News & Thinking
How not to advertise financial products
Financial advertising is pretty depressing these days. A lot of it is helpful – banks proactively communicating hardship options, fund managers explaining market movements, advisers trying to help investors make the right decisions (or avoid bad ones).
But some of it is a little more questionable. So – what are the legal rules, and how can you avoid falling foul?
In this article, I talk about three general sets of advertising rules:
- fair dealings rules in the Financial Markets Conduct Act 2013
- lender responsibility principles under the Credit Contracts and Consumer Finance Act 2003
- the Advertising Standards Authority’s Code for Financial Advertising.
Fair dealings rules
The Financial Markets Conduct Act’s fair dealings rules apply to most financial products and financial services. They are, in effect, the Fair Trading Act for financial services, and they are first port of call for financial advertising.
The key requirements are not to engage in misleading or deceptive conduct, and not to make false or misleading statements. In essence: don’t lie, and don’t hide anything important. The rules go on to specify certain matters that are prohibited (for example, falsely representing any particular sponsorship, approval, endorsement, or affiliation), but the basic rule is fairly well understood and you don’t normally need to look any further.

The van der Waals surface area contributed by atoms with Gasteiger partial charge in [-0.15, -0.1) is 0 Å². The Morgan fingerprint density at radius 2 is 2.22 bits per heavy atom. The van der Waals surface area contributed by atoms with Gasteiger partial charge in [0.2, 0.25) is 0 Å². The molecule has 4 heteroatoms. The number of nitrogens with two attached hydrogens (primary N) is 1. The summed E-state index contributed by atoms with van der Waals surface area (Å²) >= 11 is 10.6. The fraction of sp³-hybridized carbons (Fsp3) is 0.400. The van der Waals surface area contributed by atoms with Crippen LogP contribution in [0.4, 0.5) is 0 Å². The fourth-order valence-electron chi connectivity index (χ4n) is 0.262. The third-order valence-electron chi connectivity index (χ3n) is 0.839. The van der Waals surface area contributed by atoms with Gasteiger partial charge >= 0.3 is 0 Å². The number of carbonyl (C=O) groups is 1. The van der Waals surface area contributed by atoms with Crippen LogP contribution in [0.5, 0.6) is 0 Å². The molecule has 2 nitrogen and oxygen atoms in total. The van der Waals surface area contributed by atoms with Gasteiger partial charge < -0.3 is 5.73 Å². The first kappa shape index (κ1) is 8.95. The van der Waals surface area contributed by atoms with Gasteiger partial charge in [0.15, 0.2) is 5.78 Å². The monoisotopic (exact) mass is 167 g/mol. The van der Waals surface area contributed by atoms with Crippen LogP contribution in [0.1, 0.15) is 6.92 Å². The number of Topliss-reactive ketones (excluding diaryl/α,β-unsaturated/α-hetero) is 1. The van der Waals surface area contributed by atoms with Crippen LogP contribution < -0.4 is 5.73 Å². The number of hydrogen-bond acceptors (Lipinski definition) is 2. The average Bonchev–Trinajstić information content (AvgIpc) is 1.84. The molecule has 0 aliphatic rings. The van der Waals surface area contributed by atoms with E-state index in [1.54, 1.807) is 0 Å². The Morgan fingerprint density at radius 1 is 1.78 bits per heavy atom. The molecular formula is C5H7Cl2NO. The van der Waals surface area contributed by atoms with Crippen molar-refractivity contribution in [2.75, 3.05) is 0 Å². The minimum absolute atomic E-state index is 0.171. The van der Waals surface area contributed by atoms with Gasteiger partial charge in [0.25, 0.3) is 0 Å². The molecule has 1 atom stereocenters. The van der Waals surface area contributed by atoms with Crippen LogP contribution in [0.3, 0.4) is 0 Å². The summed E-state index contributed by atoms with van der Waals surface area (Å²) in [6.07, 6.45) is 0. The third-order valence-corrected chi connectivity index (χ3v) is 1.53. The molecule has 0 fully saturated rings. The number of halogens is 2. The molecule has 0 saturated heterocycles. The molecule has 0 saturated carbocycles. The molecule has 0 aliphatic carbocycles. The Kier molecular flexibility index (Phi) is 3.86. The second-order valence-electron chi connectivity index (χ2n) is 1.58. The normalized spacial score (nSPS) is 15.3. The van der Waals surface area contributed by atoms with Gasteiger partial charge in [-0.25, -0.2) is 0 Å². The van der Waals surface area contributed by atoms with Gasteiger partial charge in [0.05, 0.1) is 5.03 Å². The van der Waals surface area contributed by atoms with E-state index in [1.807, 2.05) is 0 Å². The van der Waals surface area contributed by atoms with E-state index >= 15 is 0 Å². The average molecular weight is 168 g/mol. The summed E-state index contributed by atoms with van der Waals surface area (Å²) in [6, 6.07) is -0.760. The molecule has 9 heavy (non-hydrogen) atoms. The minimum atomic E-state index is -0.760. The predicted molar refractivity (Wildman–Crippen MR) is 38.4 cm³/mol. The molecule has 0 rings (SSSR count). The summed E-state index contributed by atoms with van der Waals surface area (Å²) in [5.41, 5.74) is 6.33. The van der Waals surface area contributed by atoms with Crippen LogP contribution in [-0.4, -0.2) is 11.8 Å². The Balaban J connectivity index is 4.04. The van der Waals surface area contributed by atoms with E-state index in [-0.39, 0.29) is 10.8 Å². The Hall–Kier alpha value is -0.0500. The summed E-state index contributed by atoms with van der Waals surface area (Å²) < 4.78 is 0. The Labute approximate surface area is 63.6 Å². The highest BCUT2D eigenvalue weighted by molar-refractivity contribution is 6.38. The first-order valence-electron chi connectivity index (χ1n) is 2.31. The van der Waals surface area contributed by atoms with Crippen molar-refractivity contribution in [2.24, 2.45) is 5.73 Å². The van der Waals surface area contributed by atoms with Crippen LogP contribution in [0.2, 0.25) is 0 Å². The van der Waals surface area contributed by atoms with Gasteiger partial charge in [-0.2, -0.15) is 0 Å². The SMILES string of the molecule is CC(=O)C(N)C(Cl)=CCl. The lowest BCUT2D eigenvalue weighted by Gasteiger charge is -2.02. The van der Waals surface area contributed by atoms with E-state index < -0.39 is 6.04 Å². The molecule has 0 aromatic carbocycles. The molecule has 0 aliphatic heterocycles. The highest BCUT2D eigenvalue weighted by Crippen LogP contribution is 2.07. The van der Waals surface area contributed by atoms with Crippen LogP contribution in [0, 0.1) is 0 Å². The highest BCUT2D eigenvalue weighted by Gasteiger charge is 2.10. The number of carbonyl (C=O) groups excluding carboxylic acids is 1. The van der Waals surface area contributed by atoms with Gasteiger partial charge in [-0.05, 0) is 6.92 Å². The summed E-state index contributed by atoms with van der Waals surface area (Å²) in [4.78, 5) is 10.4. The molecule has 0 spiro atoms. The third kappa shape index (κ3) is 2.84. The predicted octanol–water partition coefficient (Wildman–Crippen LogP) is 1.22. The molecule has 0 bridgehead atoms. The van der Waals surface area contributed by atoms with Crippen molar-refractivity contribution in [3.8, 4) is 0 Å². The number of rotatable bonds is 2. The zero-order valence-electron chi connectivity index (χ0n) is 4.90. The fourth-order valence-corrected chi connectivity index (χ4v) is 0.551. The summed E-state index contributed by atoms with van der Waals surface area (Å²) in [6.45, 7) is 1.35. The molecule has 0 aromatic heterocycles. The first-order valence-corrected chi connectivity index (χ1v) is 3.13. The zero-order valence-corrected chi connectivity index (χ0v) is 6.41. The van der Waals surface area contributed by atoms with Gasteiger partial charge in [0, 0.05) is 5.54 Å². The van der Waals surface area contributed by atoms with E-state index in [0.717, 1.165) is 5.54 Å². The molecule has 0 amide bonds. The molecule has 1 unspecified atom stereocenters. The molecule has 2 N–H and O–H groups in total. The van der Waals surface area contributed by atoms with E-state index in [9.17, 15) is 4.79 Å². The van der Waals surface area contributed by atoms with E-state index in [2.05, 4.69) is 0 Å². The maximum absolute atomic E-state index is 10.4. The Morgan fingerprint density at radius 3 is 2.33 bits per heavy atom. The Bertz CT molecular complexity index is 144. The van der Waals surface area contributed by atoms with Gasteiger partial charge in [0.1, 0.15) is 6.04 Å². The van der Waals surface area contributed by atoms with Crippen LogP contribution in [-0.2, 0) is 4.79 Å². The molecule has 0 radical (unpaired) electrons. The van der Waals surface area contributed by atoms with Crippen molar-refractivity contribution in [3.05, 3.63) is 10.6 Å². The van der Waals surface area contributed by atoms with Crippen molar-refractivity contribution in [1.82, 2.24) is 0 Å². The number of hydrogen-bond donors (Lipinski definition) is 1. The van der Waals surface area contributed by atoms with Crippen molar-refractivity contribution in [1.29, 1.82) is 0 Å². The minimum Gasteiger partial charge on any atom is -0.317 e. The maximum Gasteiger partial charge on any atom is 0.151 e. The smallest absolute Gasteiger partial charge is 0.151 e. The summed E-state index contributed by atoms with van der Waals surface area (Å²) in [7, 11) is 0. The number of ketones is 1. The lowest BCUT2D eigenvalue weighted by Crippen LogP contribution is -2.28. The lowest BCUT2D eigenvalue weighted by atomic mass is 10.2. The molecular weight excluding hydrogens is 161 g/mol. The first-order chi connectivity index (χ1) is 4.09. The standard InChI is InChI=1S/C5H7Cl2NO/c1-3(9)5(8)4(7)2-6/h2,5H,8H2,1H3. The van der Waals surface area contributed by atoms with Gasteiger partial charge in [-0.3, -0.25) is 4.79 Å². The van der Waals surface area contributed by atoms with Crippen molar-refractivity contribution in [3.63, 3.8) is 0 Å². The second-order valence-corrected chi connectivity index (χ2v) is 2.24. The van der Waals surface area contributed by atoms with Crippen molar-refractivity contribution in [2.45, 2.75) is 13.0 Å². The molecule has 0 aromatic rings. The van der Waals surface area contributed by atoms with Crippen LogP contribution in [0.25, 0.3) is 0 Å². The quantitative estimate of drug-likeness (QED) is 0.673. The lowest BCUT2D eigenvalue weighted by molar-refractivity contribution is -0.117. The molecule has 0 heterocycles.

There are some extra rules that are worth remembering. For example, it is unlawful to make an unsubstantiated representation. Someone does this if they don’t have reasonable grounds for making a statement, even if the statement is not false or misleading. The rules also limit unsolicited offers of financial products in meetings or phone calls, in some circumstances.
In a recent example of advertising that obviously breached the fair dealing rules, an insurance adviser agreed – at the Financial Markets Authority’s request – to remove WeChat advertorials that created the impression that health insurance is needed to cover testing and treatment for COVID-19.
Lender responsibly principles
Those providing consumer credit (such as banks and finance companies) need to comply with lender responsibility principles set out in the Credit Contracts and Consumer Finance Act 2003. Most of the principles cover conduct in lending generally (not the subject of this article), but some cover advertising.
Like the fair dealings rules, the lender responsibility principles require a lender to ensure advertising is not misleading, deceptive, or confusing. However, the lender responsibility principles go further by requiring lenders to “exercise the care, diligence and skill of a responsible lender” when advertising.
The Responsible Lending Code includes extensive guidance and commentary on advertising practices. By and large these cover detailed matters like properly explaining interest rates and not giving unrealistic impressions of fees and costs. However, the guidance also restricts a lender claiming they won’t enquire into a borrower’s circumstances (“no credit checks!”) or take their circumstances into account (“bankrupt – ok!”).